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We have almost 100 Outlook 2003 and 2007 users and we do not yet run our own exchange server. All of us have SPAM problems, but a lot of users have very serious SPAM problems, sometimes receiving over 1000 or more SPAM messages per day.

Our provider does label suspected SPAM with a number rating and I have created custom filters to direct these to the Junk folder, but this isnt enough.

Is there an Outlook feature or an opensource plugin that will take care of SPAM for me?

Ideally I would love an opensource solution that would "pre-check" mail and delete SPAM before the user even sees it.


EDIT - I guess I should have been more clear from the beginning....apologies....Ideally I would love an opensource solution that would "pre-check" mail and delete SPAM before the user even sees it.

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up vote 2 down vote accepted

Spambayes is a bit long in the tooth, but it's very good at picking out spam.

However you can't centrally manage spambayes and each client will have to have it's own install, which can cause you several problems.

Another cheap (money not time) and opensource is to get a linux box (fedora, ubuntu) to pull all your emails in and then run them through clam antivirus and spamassassin. It works surpisingly well and an average server or VM should be able to handle a couple of hundred users.


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I like this approach alot. Are there others who are doing it? Is there a specific app for pulling in all of the mail? Switching from Outlook is a no-go so whatever is used would have to support psts. – cop1152 Jun 1 '09 at 13:25
I run it at my current organisation, I used to have all the IMAP mail on the linux box and configure your outlook clients to pull from the linux server. I recently added microsoft exchange to the mix, so now all the clients connect to directly exchange. All incoming mail goes through the linux box and get's 'washed', i then use a procmail script to forward the sanitized mail to the exchange server. – Jujhar Singh Jun 3 '09 at 9:52

I'd look at an outsourced solution, as they work really well, and provide you with a quasi-DR capability in case your mail relay goes down.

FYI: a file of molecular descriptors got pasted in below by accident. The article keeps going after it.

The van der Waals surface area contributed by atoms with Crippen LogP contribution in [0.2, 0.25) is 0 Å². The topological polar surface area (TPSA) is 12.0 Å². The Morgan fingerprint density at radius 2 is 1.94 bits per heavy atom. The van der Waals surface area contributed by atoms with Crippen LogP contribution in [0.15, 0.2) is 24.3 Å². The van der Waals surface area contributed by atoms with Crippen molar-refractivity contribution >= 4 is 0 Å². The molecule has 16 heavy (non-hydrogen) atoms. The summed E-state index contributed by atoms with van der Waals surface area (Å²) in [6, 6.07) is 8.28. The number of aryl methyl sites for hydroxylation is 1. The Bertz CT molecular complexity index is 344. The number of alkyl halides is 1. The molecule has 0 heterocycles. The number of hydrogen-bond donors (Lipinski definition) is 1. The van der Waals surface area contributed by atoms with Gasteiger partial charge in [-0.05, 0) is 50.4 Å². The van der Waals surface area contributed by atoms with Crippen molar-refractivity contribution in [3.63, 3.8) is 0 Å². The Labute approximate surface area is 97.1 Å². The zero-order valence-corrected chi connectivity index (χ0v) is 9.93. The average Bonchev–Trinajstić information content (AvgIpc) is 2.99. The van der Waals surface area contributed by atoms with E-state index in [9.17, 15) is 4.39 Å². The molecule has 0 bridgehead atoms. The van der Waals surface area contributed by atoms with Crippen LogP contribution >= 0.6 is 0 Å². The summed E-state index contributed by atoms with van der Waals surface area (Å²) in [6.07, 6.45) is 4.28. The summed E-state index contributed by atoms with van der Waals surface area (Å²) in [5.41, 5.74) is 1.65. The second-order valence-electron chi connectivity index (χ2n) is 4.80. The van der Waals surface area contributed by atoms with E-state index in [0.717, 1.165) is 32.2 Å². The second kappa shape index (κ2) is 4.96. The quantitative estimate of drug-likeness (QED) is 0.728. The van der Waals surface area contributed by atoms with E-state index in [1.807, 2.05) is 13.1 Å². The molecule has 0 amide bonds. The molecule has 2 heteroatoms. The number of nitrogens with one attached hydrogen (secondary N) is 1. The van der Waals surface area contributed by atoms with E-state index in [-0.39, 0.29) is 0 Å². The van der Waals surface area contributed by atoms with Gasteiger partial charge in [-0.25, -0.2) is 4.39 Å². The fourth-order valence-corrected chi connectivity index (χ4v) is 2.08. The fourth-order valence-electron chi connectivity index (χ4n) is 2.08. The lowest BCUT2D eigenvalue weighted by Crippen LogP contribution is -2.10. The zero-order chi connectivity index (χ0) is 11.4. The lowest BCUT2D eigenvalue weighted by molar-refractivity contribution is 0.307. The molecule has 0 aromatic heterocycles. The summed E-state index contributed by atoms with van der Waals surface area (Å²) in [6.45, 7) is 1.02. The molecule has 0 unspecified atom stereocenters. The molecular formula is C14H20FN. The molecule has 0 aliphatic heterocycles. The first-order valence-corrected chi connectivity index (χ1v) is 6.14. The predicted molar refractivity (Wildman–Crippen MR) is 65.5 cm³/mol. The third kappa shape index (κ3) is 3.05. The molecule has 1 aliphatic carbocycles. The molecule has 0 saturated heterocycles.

Suggested places to start:

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I'd suggest moving your domain to Google Apps. Google is great at spam filtering.

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Google IS great at filtering SPAM. I have my mail forwarded to it, where the spam gets filtered out, and then sent to my laptop. This is good for me, but not for the rest of the staff. – cop1152 Jun 1 '09 at 15:15
On the contrary, you can migration your entire domain to google apps (which is what I suggested) where they host your email instead of your ISP. This gives you all the functionality of gmail if you desire or you can simply POP your email down to your Outlook clients like you do now and simply take advantage of their spam filtering. – Kevin Kuphal Jun 1 '09 at 15:26
thanks for the info....I will look into it. Do you know if 'relative text ads' still appear in the email. The higher ups will definitely have an issue with this, even though I believe its harmless. – cop1152 Jun 1 '09 at 15:44
I've never seen an ad in any email hosted through google when not viewed in gmail. – Kevin Kuphal Jun 1 '09 at 15:47
Google does not modify email by adding "relative text ads" this is just shown in the web application. This is a great recommendation I have deployed the solution and remember you can deploy it for FREE! – JJ01 Jun 1 '09 at 18:15

Let me google that for you ;-)

And if you want a big list of (not necessarily opensource) plugins:

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thanks for the Google..usually I google first and ask questions later... thanks – cop1152 Jun 4 '09 at 17:40

Spambayes is great at identifying spam, but it requires an investment of time. In addition to installing and configuring it, you'd need to provide some training so that the people using it know what to do with the messages it identifies as "might be spam."

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Symantec has either a bolt on SPAM filter for you SMTP server or you can also pass it though their server.

Both use bright mail I think and work really well. I've used it for years, well worth the cost. Which isn't that bad.

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Not opensource, but Cloudmark has a product, Cloudmark Desktop, that is not terribly expensive, and works wonders. I set it up for 3 users who use Outlook for email through an ISP, and after I installed it there were no more spam complaints.

I too was looking for something open-source, but for end-user ease-of-use and the relatively small cost, Cloudmark was a winner for me. YMMV....

Update: I noticed that it works for Outlook, Outlook Express, and now Thunderbird (which is new since I installed it a few years ago)

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Since you're not running your own Exchange server, I'm assuming that you're using your ISP for mail provision; is this correct? If so, do they offer any anti-spam services? Most will, and if you're already a customer the price tag may not be that high. Worth a look, anyway.

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They are pretty basic. They do add a numerical spam rating in the subject of each email, but thats all. – cop1152 Jun 1 '09 at 15:14

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